Monday, August 31, 2015

Review: The Heartless City by Andrea Berthot

Title: The Heartless City
Author: Andrea Berthot
Series: Stand-alone
Genre: Historical Fiction/ YA/ Science Fiction/ Mystery/ Romance
Publisher: Curiosity Quills Press
Publication Date: August 17th, 2015
Pages: Kindle Edition, 216 pages
Source: Given by publisher for review
Purchase: Amazon US | Barnes and Noble

          Henry Jekyll was a brilliant doctor, a passionate idealist who aimed to free mankind of selfishness and vice. He’s also the man who carelessly created a race of monsters. 
          Once shared secretly among the good doctor’s inner circle, the Hyde drug was smuggled into mass-production - but in pill form, it corrupted its users at the genetic level, leaving them liable to transform without warning. A quarter of the population are now clandestine killers - ticking bombs that could detonate at any given moment. 
          It’s 1903, and London has been quarantined for thirteen years. 
     Son of the city’s most prominent physician and cure-seeker, seventeen-year-old Elliot Morrissey has had his own devastating brush with science, downing a potion meant to remove his human weaknesses and strengthen him against the Hydes - and finding instead he’s become an empath, leveled by the emotions of a dying city. 
     He finds an unlikely ally in Iris Faye, a waitress at one of the city’s rowdier music halls, whose emotions nearly blind him; her fearlessness is a beacon in a city rife with terror. Iris, however, is more than what she seems, and reveals a mission to bring down the establishment that has crippled the people of London. 
     Together, they aim to discover who’s really pulling the strings in Jekyll’s wake, and why citizens are waking up in the street infected, with no memory of ever having taken the Hyde drug…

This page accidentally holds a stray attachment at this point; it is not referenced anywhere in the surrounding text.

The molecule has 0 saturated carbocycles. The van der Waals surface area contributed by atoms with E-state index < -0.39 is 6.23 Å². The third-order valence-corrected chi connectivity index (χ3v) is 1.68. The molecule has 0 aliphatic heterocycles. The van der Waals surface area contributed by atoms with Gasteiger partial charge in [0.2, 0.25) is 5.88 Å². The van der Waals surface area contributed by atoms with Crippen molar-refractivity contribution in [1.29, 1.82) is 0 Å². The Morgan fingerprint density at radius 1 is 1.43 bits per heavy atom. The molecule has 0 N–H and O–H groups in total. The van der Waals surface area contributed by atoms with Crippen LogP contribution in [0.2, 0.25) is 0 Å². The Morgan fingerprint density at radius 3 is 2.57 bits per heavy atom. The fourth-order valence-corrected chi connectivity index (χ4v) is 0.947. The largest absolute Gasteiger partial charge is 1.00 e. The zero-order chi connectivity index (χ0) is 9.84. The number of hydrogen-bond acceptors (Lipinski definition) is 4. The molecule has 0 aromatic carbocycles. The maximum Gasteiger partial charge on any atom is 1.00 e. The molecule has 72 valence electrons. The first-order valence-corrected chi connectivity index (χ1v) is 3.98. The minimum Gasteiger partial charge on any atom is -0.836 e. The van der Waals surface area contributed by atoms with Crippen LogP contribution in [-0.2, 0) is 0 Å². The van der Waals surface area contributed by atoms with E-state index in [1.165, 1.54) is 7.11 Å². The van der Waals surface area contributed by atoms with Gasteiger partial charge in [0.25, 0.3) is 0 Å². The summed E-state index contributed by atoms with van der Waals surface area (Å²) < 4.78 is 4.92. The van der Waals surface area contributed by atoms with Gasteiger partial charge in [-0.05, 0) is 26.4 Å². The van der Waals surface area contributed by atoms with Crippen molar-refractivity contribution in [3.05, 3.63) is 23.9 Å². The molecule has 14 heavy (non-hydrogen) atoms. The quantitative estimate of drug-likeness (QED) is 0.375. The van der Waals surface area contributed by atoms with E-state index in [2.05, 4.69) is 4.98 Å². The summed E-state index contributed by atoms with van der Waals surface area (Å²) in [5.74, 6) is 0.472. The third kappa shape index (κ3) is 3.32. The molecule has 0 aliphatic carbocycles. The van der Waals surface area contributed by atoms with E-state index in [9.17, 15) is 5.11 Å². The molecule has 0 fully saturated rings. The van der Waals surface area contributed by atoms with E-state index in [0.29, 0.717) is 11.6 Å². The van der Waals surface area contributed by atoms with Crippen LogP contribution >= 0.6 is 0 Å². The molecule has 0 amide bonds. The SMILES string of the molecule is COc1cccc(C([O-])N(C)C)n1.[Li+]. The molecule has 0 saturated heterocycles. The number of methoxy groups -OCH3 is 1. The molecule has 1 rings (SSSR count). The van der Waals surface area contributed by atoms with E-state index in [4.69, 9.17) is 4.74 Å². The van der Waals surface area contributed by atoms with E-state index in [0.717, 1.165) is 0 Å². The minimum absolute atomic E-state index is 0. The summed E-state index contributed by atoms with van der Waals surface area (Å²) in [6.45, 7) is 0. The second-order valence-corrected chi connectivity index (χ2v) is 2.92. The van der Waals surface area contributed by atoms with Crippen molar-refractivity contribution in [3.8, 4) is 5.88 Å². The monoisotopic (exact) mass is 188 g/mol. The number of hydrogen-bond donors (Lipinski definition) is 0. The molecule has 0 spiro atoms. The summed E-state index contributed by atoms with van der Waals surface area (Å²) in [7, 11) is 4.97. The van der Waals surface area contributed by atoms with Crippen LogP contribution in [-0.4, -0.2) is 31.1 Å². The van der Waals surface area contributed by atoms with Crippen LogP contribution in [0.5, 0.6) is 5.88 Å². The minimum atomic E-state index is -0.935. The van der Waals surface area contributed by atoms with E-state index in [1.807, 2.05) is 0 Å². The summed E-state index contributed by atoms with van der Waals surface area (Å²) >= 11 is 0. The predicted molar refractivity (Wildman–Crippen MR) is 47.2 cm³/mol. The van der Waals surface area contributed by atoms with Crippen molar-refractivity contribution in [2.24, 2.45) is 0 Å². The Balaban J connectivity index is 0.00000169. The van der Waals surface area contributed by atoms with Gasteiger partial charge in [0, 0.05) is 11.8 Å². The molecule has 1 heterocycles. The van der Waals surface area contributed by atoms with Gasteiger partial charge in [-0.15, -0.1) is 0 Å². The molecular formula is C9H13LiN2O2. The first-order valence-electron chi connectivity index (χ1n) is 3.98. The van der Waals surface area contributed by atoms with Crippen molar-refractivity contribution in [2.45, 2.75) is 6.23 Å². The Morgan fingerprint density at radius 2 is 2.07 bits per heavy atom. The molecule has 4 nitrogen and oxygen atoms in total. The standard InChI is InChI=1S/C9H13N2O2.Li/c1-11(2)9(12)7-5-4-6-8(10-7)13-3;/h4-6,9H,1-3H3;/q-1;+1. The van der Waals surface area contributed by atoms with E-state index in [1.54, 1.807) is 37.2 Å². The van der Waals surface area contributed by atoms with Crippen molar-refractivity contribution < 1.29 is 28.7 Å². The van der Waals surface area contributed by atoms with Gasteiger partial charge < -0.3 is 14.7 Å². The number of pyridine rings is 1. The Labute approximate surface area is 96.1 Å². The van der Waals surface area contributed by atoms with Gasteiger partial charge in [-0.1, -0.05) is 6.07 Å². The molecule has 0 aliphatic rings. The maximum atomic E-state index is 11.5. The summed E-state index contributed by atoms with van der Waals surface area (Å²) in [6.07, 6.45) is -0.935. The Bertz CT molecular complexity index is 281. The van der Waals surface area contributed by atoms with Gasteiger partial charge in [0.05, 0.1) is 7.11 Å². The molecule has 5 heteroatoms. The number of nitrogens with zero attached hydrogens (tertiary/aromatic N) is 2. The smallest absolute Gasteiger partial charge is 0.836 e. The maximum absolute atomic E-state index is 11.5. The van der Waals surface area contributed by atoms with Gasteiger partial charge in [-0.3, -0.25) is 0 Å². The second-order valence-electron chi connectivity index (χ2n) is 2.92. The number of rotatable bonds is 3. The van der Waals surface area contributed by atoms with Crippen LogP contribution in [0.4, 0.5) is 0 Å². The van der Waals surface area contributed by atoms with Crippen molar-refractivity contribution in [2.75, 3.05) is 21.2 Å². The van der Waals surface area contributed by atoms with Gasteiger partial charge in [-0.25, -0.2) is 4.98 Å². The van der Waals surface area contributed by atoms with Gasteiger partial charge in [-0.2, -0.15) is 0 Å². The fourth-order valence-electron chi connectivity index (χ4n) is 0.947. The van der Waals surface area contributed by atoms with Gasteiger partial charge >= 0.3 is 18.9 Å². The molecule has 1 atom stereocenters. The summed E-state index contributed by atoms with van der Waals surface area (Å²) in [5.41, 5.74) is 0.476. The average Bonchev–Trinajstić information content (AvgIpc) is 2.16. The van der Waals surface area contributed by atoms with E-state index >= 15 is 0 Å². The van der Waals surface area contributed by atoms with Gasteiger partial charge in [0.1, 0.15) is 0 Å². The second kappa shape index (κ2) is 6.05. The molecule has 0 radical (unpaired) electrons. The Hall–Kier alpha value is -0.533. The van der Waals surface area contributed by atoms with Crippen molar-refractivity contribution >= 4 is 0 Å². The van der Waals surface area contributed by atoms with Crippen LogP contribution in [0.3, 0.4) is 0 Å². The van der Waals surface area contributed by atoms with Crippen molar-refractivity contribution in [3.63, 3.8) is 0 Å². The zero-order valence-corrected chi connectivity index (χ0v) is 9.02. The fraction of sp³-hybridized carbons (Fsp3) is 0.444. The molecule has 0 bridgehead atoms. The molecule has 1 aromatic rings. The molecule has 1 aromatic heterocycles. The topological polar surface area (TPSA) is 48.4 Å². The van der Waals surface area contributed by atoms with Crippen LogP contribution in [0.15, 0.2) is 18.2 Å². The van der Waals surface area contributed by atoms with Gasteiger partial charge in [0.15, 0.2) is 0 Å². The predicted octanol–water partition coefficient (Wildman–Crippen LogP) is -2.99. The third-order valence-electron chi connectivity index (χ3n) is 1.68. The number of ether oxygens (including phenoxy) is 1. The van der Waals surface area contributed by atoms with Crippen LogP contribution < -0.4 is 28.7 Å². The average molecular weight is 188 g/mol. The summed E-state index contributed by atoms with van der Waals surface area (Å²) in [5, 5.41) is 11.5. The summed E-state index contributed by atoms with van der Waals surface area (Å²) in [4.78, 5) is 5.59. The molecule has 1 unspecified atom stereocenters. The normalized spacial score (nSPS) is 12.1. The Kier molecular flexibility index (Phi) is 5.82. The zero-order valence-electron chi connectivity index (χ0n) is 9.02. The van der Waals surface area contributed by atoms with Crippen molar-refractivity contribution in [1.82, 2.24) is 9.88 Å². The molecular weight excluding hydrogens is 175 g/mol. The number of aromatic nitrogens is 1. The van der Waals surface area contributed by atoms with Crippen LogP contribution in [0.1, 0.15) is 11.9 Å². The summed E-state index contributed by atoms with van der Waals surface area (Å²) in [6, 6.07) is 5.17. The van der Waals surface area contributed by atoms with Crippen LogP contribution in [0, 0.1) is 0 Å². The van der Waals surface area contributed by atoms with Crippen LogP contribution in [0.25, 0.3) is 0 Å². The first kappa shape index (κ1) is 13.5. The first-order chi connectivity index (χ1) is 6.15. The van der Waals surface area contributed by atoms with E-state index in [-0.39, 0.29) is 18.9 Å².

Heart-eating monsters, it turns out, are not the greatest evil they must face. 

This book instantly drew me in. The setting and the characters were so interesting that I couldn't help but be drawn in right away.

Iris is a pretty interesting character. Sadly, the synopsis gives away who she is. It would have been nice to be left guessing a little about who she is, as well as who her father is. It's never said outright until the end, but enough clues are given that it's not hard to guess.

This book was focused a lot around the mystery of what the Lord Mayor is up to. I had a good number of theories of what he was doing, and what I thought was mostly true. I won't be telling my theory since it's best to know as little as possible going into this book.

Elliot was, a weird character. I'm still not completely sure how much I like his character. Or if I even do or not. At times he expected others to be honest with him, but he was hardly honest with them. But he was a decent person and wanted to do the right thing, even when he wasn't sure what that was.

The side characters added some decent side plot lines and added to other characters' personalities. But this story, at times, did focus a little too much on Elliot's growing feelings for Iris and the romance that Cam had with a secret person, who I had a feeling he had feelings for considering how Cam's father, the Lord Mayor, treated him.

This book was really well written and really interesting. I liked more about this book than I didn't. The things that I didn't like as much about the book were still things that I liked I just would have preferred the story to focus more on the mystery of the Hydes rather than the romance aspect of the story. Also, I feel the ending was a little rushed. The majority of the action and discovery were with-in the last 20 pages of the book. 

I still highly recommend this book to anyone that likes this genre of book. And even those that don't generally read this genre.

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